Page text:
A number of tributes have been paid to M.Vasudevan, better known as M.V. Devan, artist, writer, cultural activist and architect, who passed away recently in Kerala. All of them have focused on his memorable work in Kerala, but it was left to S. Nandagopal of Cholamandal to remind me about Devan’s seminal contribution to the Madras Movement, which, sadly, can no longer be memorialised in what till recently was a virtually derelict building on the campus of Ewart’s School, Vepery. That building has now been pulled down, but the site still holds memories for many a Cholamandal artist, particularly of Devan.

Devan arrived in Madras from Tellicherry (now Thalassery) in 1946 to come under the influence of Debi Prasad Roy Chowdhury and K C S Paniker, who not only made him an artist of quality but also inspired him to become a cultural activist, a role which was further encouraged by M.Govindan, a Malayalam writer then working in Madras. From Madras, Devan moved to the Mathrubhoomi in Calicut as an illustrator and there, from 1952, for the next nine years, his sketches started “a movement of sorts, that brought a certain seriousness to illustrations for stories in Malayalam journals” that had till then been little better than caricatures. He returned to Madras in 1961 to work successively, till 1968, in two significant institutions in the city, both of which have now been virtually forgotten.

The first, where he spent a year and a bit, was at the Southern Languages Book Trust. He was Art Director and Malayalam Editor there, in an organisation that had a large publication and translation programme in the southern languages. When American funding ran out, rather typical of India, but rather tragically, the four southern states could not get together to maintain the programme. The Government of Madras, however, in 1962 promoted what was called the Madras Lalit Kala Akademi, supported with funds from the Central Government’s Lalit Kala Akademi, and it survived till 1976, when, the Tamil Nadu Government decided to re-name it as the Oviya Nunkalai Kuzhu and locate it as part of the Department of Art and Culture in the Tamil Nadu Government Music College in Adyar where it has lost touch with most of the artists of the Madras Movement. But from its start till 1968, Devan, who was its first Secretary, made the Akademi a memorable institution, literally nursing the young artists and their talent that he drew to it.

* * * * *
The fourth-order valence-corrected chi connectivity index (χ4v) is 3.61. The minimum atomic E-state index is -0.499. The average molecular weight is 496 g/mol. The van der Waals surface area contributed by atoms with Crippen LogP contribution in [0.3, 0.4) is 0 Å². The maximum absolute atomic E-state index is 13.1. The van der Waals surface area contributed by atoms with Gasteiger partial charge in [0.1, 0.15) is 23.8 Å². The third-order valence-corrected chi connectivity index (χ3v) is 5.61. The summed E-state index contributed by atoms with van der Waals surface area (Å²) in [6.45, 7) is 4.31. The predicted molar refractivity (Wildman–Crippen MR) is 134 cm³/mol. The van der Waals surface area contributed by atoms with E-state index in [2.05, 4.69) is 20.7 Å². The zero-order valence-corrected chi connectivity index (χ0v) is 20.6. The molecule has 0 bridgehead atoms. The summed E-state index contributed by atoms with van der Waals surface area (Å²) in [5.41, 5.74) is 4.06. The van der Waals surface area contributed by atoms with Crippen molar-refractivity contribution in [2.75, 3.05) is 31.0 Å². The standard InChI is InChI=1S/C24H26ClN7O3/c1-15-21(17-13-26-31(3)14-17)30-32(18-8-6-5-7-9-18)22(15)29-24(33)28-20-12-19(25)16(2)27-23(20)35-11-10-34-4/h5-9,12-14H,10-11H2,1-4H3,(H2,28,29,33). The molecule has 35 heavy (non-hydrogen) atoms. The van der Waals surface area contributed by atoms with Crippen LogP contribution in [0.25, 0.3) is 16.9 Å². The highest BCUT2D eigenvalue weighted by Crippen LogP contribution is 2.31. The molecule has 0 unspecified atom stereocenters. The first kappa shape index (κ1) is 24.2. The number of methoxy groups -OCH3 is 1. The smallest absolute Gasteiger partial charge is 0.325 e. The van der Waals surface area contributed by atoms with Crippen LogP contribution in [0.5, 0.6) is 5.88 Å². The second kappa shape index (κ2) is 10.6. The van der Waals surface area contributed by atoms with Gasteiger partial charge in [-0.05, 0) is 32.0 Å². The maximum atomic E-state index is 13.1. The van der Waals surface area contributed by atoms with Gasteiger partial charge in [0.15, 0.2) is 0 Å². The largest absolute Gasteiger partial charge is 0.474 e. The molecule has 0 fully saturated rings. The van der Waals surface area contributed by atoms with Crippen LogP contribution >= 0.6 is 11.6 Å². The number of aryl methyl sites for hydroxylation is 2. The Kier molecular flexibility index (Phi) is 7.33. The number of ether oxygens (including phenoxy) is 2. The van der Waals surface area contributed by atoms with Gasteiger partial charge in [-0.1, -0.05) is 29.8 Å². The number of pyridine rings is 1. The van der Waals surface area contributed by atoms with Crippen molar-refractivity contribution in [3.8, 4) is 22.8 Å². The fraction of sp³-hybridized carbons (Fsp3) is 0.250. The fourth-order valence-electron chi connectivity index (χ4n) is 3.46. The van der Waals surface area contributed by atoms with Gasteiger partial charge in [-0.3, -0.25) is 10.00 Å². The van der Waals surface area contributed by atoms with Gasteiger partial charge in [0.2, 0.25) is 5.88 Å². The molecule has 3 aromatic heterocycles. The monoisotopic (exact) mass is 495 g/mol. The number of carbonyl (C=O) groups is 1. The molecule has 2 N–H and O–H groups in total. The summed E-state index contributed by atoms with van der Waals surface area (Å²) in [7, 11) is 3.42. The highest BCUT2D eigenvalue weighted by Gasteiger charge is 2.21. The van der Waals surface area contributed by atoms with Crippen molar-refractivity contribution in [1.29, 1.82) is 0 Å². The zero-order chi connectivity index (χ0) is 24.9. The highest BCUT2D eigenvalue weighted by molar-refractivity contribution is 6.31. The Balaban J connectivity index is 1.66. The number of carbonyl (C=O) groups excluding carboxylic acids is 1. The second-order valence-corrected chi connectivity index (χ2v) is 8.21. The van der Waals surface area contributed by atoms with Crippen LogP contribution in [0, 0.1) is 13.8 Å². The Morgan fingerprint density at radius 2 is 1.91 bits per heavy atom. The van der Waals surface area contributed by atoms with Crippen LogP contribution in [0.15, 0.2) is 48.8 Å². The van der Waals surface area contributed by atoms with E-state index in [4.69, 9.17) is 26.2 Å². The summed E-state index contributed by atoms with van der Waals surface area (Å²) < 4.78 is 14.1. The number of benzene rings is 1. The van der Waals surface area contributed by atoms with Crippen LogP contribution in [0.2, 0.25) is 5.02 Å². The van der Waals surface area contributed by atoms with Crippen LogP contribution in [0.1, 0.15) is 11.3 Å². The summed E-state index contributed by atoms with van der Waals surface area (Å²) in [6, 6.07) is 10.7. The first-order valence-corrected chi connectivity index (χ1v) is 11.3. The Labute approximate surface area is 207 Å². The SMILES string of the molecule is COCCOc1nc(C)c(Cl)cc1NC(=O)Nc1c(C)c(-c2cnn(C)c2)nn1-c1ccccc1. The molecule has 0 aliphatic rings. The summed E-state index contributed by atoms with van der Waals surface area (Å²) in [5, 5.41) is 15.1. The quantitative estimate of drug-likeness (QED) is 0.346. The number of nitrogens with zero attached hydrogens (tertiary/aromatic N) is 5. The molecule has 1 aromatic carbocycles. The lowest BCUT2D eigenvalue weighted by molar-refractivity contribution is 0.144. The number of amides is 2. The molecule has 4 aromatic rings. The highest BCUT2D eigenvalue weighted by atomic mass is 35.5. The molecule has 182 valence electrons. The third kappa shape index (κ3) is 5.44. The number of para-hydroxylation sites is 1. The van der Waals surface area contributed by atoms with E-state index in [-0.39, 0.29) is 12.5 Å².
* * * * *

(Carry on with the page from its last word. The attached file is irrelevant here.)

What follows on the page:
The Madras Akademi that Devan presided over was housed in the old three-storied building seen in my picture today (seen when some of the Cholomandal artists visited it a couple of years ago.). Located as it was in Ewart’s School, it was not far from the School of Arts and Crafts. And to many a student who came there, Devan became a father-figure, though he wasn’t much older than them. The students would come seeking guidance as well as to work feverishly till late at night creating batik and other crafts that would be put on sale there and enable them to make that extra bit of money they so needed. They would then sleep there before heading out to the School in the morning.

As more and more students flocked to the Akademi, Devan could not host them but helped them get inexpensive accommodation as near to the Akademi as possible. And, so, in and around the Akademi were sown the seeds of community living, an artists’ colony, that was to point the way to the establishing of Cholamandal Artists’ Village and lay the foundation for what became the Madras Movement.

Devan, for his part, moved back to Kerala in 1969 where among his many contributions are the Kerala Kalapeedom in Ernakulam, a school that encourages much young artistic talent, Malayala Kalagramam, in Mahé, an artists’ village, and Perumthachan, an architecture consultancy that promoted environment-friendly Kerala architecture well before Laurie Baker. He was also known for his outspokenness, his caustic remarks, his trenchant critiques, and his fiery oratory.

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A 77-year-old typewriter